Veterans Day

"Patches" is one of the C-123 cargo planes used to spray Agent Orange. It's now on display at the National Museum of the U.S. Air Force.
Lewis Wallace / WYSO

When Stephen Ratcliffe went to Vietnam, he says he knew what he signed up for, but he didn’t know anything about Agent Orange.

“I remember seeing the spray planes flying over,” Ratcliffe says. “But they told me it was mosquito repellent, but you never know.”

Jerry Kenney

A medical foster care program for veterans is growing here in the Miami Valley. This year there were 120 VA’s participating. That means 900 Veterans found homes around the country.

One VA foster care site in Springfield, Ohio is the home of Alan Hansbarger. He was born in Canton, Ohio in 1923. A year later he moved to the western edge of the state, where he grew up with his mom and his older brother.

Dan Patterson Archival Collection

November 11 marks Veterans Day, when the country honors all who served. Our aviation commentator Dan Patterson has some thoughts about one of the veterans in his family and her remembrances of flight.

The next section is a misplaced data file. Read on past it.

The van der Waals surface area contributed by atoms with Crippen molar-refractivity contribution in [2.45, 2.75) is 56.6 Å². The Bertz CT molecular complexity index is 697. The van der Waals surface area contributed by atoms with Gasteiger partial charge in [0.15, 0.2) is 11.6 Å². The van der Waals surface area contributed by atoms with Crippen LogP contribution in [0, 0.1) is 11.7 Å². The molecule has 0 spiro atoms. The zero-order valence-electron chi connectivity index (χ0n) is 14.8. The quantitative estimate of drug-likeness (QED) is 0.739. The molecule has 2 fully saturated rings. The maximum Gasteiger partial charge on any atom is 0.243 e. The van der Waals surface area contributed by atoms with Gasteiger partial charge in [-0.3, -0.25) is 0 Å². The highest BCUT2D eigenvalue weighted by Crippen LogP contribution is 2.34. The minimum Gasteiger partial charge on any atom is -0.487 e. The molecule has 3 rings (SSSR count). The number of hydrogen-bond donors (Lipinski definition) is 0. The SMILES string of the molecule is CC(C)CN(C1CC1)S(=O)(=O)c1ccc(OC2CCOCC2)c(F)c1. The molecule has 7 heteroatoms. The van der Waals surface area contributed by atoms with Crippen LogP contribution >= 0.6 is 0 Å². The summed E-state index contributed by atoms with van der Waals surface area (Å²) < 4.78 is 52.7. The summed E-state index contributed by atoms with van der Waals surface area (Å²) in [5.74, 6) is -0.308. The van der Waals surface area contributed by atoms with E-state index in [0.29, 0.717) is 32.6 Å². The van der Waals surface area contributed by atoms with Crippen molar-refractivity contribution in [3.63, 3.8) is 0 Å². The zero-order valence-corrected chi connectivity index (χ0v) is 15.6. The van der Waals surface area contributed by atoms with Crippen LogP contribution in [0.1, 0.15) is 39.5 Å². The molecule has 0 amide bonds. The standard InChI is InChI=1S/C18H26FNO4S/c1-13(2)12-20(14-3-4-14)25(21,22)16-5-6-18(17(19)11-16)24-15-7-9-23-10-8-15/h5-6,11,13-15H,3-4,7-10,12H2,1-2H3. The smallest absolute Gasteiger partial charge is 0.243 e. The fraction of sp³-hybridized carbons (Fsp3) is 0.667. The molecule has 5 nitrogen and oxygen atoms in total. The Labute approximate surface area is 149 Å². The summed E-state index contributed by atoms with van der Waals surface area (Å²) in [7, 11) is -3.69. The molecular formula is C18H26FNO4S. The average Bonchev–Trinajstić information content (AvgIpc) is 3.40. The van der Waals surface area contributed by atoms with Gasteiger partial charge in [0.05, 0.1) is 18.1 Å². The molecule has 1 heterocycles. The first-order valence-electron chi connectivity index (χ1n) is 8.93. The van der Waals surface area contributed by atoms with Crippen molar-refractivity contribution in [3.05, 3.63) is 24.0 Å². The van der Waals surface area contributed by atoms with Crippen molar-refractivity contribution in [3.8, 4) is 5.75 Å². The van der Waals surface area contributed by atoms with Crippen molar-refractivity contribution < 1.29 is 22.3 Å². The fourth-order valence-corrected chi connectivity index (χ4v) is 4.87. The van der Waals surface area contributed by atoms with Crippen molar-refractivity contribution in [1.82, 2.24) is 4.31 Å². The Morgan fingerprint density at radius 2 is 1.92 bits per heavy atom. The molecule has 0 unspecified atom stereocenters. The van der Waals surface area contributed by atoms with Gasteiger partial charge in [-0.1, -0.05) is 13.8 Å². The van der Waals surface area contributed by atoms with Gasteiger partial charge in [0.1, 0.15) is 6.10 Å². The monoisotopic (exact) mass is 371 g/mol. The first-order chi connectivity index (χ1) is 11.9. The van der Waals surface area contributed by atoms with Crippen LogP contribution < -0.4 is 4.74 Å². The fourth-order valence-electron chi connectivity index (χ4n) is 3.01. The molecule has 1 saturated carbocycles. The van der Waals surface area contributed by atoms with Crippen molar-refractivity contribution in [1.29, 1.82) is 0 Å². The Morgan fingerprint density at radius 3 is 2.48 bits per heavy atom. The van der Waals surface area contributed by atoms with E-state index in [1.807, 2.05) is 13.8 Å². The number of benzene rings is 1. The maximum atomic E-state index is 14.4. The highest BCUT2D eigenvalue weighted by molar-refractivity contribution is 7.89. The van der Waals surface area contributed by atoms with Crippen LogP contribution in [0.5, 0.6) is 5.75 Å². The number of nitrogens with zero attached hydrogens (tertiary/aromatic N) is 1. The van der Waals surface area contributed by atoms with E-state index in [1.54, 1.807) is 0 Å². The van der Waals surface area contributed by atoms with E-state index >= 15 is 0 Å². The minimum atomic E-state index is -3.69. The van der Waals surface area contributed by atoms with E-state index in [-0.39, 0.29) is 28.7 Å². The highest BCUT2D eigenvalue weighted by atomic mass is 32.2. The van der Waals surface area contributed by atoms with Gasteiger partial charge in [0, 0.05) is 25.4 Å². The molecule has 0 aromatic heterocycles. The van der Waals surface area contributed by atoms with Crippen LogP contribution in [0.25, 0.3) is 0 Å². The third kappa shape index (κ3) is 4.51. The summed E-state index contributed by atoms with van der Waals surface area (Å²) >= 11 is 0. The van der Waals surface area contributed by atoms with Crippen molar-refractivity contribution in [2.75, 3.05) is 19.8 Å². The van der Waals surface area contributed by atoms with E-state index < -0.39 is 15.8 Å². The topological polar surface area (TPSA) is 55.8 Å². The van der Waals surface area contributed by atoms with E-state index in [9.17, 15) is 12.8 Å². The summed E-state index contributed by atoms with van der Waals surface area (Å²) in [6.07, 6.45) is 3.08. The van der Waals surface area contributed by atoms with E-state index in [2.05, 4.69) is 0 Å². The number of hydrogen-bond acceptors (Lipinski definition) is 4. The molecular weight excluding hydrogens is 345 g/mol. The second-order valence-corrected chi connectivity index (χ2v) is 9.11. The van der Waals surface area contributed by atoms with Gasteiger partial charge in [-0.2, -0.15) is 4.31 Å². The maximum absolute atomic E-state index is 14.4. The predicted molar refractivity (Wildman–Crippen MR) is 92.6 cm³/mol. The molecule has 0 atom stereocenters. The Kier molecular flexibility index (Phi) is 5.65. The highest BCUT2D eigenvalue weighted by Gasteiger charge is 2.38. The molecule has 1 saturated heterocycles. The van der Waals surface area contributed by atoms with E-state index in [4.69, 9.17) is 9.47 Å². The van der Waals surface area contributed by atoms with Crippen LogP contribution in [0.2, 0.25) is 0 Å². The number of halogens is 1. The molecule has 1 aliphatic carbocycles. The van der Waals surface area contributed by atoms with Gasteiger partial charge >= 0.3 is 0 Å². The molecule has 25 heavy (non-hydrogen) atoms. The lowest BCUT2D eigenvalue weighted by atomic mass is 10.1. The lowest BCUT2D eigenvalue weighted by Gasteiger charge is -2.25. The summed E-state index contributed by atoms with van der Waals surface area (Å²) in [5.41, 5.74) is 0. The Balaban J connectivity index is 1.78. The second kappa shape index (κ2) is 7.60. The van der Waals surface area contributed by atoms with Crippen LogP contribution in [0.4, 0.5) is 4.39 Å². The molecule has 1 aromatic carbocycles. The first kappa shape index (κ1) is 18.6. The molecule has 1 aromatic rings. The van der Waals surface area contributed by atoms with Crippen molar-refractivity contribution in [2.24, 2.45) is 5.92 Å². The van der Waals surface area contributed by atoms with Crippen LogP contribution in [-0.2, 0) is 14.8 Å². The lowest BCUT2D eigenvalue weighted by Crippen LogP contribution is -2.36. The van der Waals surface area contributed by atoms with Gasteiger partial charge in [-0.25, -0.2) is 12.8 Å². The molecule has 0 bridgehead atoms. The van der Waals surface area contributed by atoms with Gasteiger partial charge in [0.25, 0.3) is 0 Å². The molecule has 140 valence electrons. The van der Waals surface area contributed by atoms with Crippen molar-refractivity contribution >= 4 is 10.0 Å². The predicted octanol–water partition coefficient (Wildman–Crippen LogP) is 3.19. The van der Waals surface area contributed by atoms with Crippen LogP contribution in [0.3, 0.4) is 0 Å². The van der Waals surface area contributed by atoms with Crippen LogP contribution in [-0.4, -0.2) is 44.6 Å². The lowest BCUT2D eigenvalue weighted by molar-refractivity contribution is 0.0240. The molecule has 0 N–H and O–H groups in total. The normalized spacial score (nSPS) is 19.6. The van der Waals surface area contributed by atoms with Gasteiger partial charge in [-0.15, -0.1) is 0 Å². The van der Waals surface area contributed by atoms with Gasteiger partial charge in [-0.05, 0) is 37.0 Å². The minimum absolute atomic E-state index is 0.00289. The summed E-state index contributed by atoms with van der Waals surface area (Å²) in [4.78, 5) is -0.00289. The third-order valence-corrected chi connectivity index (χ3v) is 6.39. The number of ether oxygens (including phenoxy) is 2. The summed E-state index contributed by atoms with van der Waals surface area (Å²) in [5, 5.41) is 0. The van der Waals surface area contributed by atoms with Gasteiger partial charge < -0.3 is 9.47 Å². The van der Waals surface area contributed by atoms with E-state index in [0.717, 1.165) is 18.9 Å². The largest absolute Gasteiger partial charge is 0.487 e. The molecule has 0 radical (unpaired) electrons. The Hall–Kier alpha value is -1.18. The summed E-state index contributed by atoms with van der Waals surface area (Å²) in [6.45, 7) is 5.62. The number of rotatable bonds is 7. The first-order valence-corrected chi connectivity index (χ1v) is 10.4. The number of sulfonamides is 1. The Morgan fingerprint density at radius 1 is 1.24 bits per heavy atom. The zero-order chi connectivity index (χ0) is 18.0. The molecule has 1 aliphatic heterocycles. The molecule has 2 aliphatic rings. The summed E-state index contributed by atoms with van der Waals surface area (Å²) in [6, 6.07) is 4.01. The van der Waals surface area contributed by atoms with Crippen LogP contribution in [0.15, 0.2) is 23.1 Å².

Dan Patterson

Four months after the attack on Pearl Harbor in 1941, 80 men took off from an aircraft carrier on a top-secret mission to bomb Japan. They were led by Lt. Col. James H. "Jimmy"
Doolittle, and soon after, they became known as the Doolittle Tokyo Raiders.  Saturday, November 9th, 2013 will mark the last time survivors of the raid will gather together to honor their fallen comrades. 

Full episode of WYSO Weekend for November 13, 2011 containing the following stories:

-Jerry Kenney reports on a comic book project focused on local veterans.

-Emily McCord interviews Antioch University Chancellor Toni Murdock.  On November 3, 2011 Antioch University announced that Murdock is retiring, effective June of 2012.

A small group of veterans has been getting some extra attention lately.  Their stories have been made into a comic book.  WYSO’s Jerry Kenney reports on how it all started.

Charlie Bath enlisted in the Army in 1941, the day after Pearl Harbor.   For four years, he proudly served as a wire chief in the signal corps.  That job involved running telephone wire all over France and Germany.  Charlie was the guy who could climb, so that’s what he did – climbed poles, often checking for live wires by hitting them with a wrench.